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Yours is a very good question! I can tell you the reason why Keye Luke was not paired with Sidney Toler when the latter took over the Charlie Chan role with the passing of Warner Oland. Simply put, Twentieth Century-Fox and Keye Luke had a contract dispute. From what I have read, Fox was offering Keye Luke considerably less money than he had been making while working with Mr. Oland. Perhaps this was because the studio was unsure as to how the series would fly with a new actor in the lead role.
Interestingly, "CHARLIE CHAN IN HONOLULU" was originally scripted for Warner Oland and Keye Luke and was to have been Oland's first film following his abrupt departure from the set of "CHARLIE CHAN AT THE RINGSIDE." As you mention, "RINGSIDE" was, by salvaging as much shot footage as possible, retooled into a Mr. Moto movie ("MR. MOTO'S GAMBLE"). This film retained most of the original cast, including Keye Luke who played number one son, Lee.
One more titbit regarding "HONOLULU" can be found, I believe, in the film "MR. MOTO TAKES A CHANCE" (please correct me, anyone if I am wrong!), if one looks VERY quickly and closely! It is a poster advertising "CHARLIE CHAN IN HONOLULU" starring WARNER OLAND.
Now, as for why Keye Luke was not featured in the Charlie Chan series when it was taken over by Monogram Pictures. This probably has something to do with the actor being busy working on other projects. During the years of World War II, there was a demand for Asian actors and actresses to play Japanese in the war movies of the time. Looking at Mr. Luke's film list from those years, it can be seen that he was busy making those types of pictures. Following the war, this genre of film decreased rapidly, and we can see that by the time Keye Luke returned to the Charlie Chan series (for the final two films of "same") that his film work had slowed considerably.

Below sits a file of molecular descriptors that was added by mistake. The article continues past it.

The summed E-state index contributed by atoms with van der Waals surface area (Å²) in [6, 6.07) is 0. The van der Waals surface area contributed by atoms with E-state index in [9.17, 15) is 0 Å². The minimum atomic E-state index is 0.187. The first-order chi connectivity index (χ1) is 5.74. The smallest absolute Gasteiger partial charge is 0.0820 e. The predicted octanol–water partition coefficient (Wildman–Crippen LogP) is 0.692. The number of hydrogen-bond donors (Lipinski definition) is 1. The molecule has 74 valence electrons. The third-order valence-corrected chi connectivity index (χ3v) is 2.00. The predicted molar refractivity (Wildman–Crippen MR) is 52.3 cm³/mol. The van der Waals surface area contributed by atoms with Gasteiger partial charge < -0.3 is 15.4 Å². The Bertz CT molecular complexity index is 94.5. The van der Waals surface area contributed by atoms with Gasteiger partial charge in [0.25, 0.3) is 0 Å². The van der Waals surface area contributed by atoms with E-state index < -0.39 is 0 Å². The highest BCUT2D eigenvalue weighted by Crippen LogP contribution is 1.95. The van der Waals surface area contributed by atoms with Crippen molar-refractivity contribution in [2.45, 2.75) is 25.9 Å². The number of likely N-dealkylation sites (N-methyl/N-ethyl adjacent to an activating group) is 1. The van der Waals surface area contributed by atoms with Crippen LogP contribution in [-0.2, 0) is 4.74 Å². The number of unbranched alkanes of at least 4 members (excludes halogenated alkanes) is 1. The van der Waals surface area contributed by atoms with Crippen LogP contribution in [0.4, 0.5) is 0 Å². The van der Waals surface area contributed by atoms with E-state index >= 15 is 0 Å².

If I may add my humble opinion to the mix. If you seen the Oland films with Keye in them, you will notice a very strong chemistry between the two actors. Almost as if Father and Son in real life! To me, a new actor in the role of Charlie Chan called for a different offspring, thereby different actor (or actress as in a couple of the Monogram films). The way Toler portrayed Chan with a more acid-like tongue, called for a son who got into trouble a little more often. Like "Reno" for example. For Charlie to see his own son in a police line-up! Lee, being the oldest, was a little more on the responsible side...I did say "little more" but you see what I mean.
Roland Winters, on the other hand, seemed a mix of Oland and Toler's Chans with his own to boot which I think worked well to have Lee return. You will notice in "Sky Dragon" our film on the 30th a similar kinship he had with Warner Oland but doesn't seem quite as close. Perhaps if Winters and Luke were allowed to continue, as I've read somewhere they were planning many more films, I believe the bond would have been a good one and even allowed Winters to be appreciated more as Charlie Chan.
It has occured to me that from a career perspective Keye Luke may have been better off not doing the post Oland Chan films.
By playing in a variety of other pictures he got wider exposure than he would have otherwise and probably honed his acting skills even more. As a result he was able to make a comfortable living as a character actor well into his 80s.
Sen Yung, by contrast, never enjoyed that kind of career success post Chan even taking his Bonanza years into account.
You actually can see Sidney Toler & Keye Luke acting
together in "The Adventures Of Smilin Jack" A very
good serial from Universal....I believe made in late
1942 or early 43....It's the only known pairing of the two actors to my knowledge...highly recommened